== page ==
Thursday, May 30, 2013

Looking For Louie - The College Years

Louie Love Padgett
source: Emory Campus 1920 [yearbook]
Before his years teaching in China, Louie Love Padgett had amassed quite a college resume as evidenced by looking at his college yearbooks.  I am so grateful that in recent years Emory University's Manuscript, Archives, and Rare Book Library has digitized almost all of the university's yearbooks and has them available for free searching online  Looking into the 1920 and 1921 yearbooks has provided us with more information about Louie.

Although Louie was reared on the family farm on North Georgia, he was in a family that valued education with several of his siblings educated to be teachers.  Louie's degree from Emory was a B. Ph, Bachelor of Philosophy, a degree that even today is considered to reflect the scholarship of those to whom it is awarded.

The 1920 yearbook provided us with important dates concerning Louie.  It states that he "entered college Fall of 1915, ... entered U.S. Army June '16, service in France, January, 1917, to August, 1919, discharged as Captain October, 1919, [and] re-entered School of Liberal Arts November 1919".(1)  These dates have been invaluable as we are tracking down information about Louie's time as an Army officer in World War One.

During his years at Emory University, Louie was involved in a number of campus activities and organizations.  Louie was a member of Alpha Tau Omega Fraternity and of the campus Ministerial Association.  He was also an active member of the YMCA organization at Emory, serving while a Junior as President of that organization in the Spring of 1920 as well as being a delegate to the Student Volunteer Convention of 1916.  This relationship may help to explain how Louie came to be hired through the International YMCA to teach in China.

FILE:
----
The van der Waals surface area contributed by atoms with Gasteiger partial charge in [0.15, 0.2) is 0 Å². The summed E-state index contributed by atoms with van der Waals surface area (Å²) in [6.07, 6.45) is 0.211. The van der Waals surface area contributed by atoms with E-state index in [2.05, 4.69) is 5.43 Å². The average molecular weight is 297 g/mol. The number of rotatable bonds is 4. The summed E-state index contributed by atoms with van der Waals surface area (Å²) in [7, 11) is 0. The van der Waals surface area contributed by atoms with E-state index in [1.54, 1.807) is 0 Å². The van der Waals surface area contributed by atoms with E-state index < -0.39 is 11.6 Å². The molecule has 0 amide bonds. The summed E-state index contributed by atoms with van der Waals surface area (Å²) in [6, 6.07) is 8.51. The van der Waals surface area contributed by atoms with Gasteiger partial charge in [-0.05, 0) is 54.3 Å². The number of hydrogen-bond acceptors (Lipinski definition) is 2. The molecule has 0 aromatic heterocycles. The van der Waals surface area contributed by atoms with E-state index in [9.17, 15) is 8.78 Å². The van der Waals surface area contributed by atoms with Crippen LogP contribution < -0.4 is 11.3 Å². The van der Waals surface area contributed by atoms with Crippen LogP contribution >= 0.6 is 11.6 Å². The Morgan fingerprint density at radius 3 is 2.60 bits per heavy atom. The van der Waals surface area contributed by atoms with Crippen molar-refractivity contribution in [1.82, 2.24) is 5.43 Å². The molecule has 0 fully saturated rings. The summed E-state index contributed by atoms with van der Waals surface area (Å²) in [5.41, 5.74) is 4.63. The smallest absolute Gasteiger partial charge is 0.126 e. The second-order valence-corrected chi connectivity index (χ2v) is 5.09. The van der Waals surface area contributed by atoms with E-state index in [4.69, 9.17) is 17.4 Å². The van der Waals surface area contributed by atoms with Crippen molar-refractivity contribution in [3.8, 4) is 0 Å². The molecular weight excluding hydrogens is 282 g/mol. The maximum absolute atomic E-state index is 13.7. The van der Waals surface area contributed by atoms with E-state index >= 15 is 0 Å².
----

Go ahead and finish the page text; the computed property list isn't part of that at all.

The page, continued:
Louie was also an outstanding college debater   Prior to his entering the Army, he had already been selected to be on the Debate Team for the following year.    Following his stint in the Army, Louie returned to Emory and was selected to the Champion Debate Team for 1920.  Furthermore, during his senior year as Emory, he served as the Editor of the 1921 yearbook.  Both of these activities suggest that Louie was a strong communicator.

Finally, Louie's time in the Army extended into two more campus activities.  He was a member of the American Legion Post at Emory University and served as the President of the Over Seas Club, an organization that included a number of international students from Asian countries.

No one could ever accuse Louie Love Padgett of coasting through his college years!

(1)  The Campus 1920 (Decatur, Georgia: Emory University, 1920), digital images, Emory Libraries MARBL : 2013.

Monday, May 27, 2013

Military Monday : The Tale of Two Brothers

photo source:

Memorial Day is set aside to remember those soldiers who lost their lives while serving in our military.  My husband’s GreatGrandfather, Jesse Padgett, was one such soldier.  Telling Jesse's story also needs to include the story of his younger brother, Benjamin Padgett.